Morris Animal Foundation, a leader in animal health research, has launched a new initiative Unite to Fight Pet Cancer to help cats and dogs in the fight against pet cancer. Jonathan Goldsmith, "the most interesting man in the world," has joined the program to help promote a "virtual walk" to raise funds in these efforts.
My family includes a 17-year-old cat, a seven-year-old German Shepherd, and a 10-month-old kitten. I want them ALL to have healthy, long lives. Cancer is a thief of time...and love. I'm delighted to learn that Cat Fancy magazine has also joined in as one of the supporters of the campaign.
Also joining Goldsmith in the fight against pet cancer is Foundation friend, The Blue Buffalo Foundation for Cancer Research. As part of this campaign, Blue Buffalo will match all donations made to Morris Animal Foundation up to $50,000 through the end of June.
Sign up here for the Sunday June 22 walk to honor your pets and save the lives of future animal companions.
Image Copr. Amy Shojai, CABC
I've been hard at work publishing some more Breed At A Glance looks at some of your favorite puppy breeds. Because I'm writing these from an A to Z list, these latest breeds don't appear to have all that much in common. They range in size from about 10 pounds to over 100 pounds (the "big one" is in that picture!), have both smooth and rough coats, and are high energy to laid back pooches. Aren't you glad there are so many varieties? That way there's a perfect puppy pick for everyone!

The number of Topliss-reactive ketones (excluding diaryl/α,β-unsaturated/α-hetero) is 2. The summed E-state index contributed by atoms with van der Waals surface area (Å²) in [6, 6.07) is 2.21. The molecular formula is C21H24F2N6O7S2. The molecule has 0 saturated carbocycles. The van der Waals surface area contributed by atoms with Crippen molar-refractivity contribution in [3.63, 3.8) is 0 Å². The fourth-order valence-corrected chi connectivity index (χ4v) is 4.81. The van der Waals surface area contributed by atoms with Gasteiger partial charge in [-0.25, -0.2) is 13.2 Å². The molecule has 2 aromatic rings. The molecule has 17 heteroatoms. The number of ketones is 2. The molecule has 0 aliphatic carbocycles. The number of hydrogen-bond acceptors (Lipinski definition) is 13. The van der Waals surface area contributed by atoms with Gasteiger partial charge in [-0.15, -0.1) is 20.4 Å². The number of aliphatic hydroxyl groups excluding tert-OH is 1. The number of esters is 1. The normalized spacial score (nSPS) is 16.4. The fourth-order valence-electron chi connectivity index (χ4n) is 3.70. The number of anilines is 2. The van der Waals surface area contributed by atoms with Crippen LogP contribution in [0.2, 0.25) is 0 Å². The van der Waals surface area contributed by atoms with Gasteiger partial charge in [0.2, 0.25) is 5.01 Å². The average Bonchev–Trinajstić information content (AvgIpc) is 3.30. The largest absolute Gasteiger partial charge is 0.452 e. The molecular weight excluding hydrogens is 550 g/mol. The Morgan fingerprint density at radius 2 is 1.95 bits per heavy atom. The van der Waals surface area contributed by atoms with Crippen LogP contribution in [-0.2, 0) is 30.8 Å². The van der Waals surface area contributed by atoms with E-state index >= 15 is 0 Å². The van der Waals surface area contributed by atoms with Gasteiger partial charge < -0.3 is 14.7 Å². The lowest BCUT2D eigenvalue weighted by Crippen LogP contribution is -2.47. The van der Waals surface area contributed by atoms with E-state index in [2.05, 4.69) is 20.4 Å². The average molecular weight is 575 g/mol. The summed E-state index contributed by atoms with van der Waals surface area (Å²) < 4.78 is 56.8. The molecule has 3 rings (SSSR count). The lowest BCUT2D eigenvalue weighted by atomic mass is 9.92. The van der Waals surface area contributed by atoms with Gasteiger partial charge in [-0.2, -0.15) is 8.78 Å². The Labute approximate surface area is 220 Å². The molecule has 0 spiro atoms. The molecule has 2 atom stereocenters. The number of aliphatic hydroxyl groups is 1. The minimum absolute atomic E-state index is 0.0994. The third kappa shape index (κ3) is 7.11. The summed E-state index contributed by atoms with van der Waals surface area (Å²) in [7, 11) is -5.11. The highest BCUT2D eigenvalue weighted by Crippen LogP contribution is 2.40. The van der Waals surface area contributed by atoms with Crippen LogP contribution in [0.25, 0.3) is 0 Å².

Image Copr. Photodisc/Getty Images
Studies of domestic violence are linked to animal abuse. Nearly half of domestic violence victims won't leave their abusive situations because they're afraid what would happen if they left pets behind. Heck, I wouldn't want to leave my pets behind! But sadly, many shelters for human domestic abuse victims don't have accommodations for pets.
The Urban Resource Institute (URI) in New York, New York launched last June as a pilot program for domestic violence survivors to bring along their cats and other small pets. And now, thanks to Nestle Purina Pet Care, dogs are welcome, too! Read all about it here.
Pictured from L-R, are: Jane Hoffman, Mayor's Alliance for NYC's Animals; Rose Pierre-Louis, Mayor's Office to Combat Domestic Violence; Nathaniel Fields, Urban Resource Institute; Whittaker Mack, Urban Resource Institute; Lindsey Hogan, Nestlé Purina PetCare; Amritpal "Paul" Singh, New Age Global Builders. All turned out for the ribbon cutting ceremony on a new dog park built especially for URIPALS.
Images Copr. Nestle Purina PetCare
How can anyone be cruel to a puppy? But it happens--as in this horrific story of a Collie puppy shot in the jaw (it's a HOPEFUL story, though). I hate writing about such things because it depresses me and there doesn't seem to be a lot that can be done about it after the fact. But you can be alert to the signs of neglect or abuse and become pro-active by reporting abuse and getting at risk puppies (and other pets...and KIDS!) help before it's too late. Watch for signs such as:
- Untreated wounds, sores, limping, weakness
- Obvious illness (discharge from eyes or nose)
- Poor grooming (matted fur, parasites, etc)
- So thin you see the ribs
- Collars too tight
- Someone threatening/striking the animal
- Unavailable food/water
- Inadequate shelter
On Tuesday April 8, the ASPCA shines a light on the horrors of dog fighting, yet another way our animal companions are abused and neglected. Check out their National Dog Fighting Awareness Day webpage and join the experts at this Google+ Hangout to find out how you can help stamp out the horrors of dog fighting. You'll see:
- Premier of short documentary about dog fighting
- Myths debunked about the dogs, the people and the so-called "sport"
- Virtual photo-gallery/museum covering dog fighting
- Profiles of rescued dog-victims
The goal of this day-long event is to better inform the animal-loving community that dog fighting isn't an isolated criminal act--it's everyone's problem--and that you can help.
Image Copr. ASPCA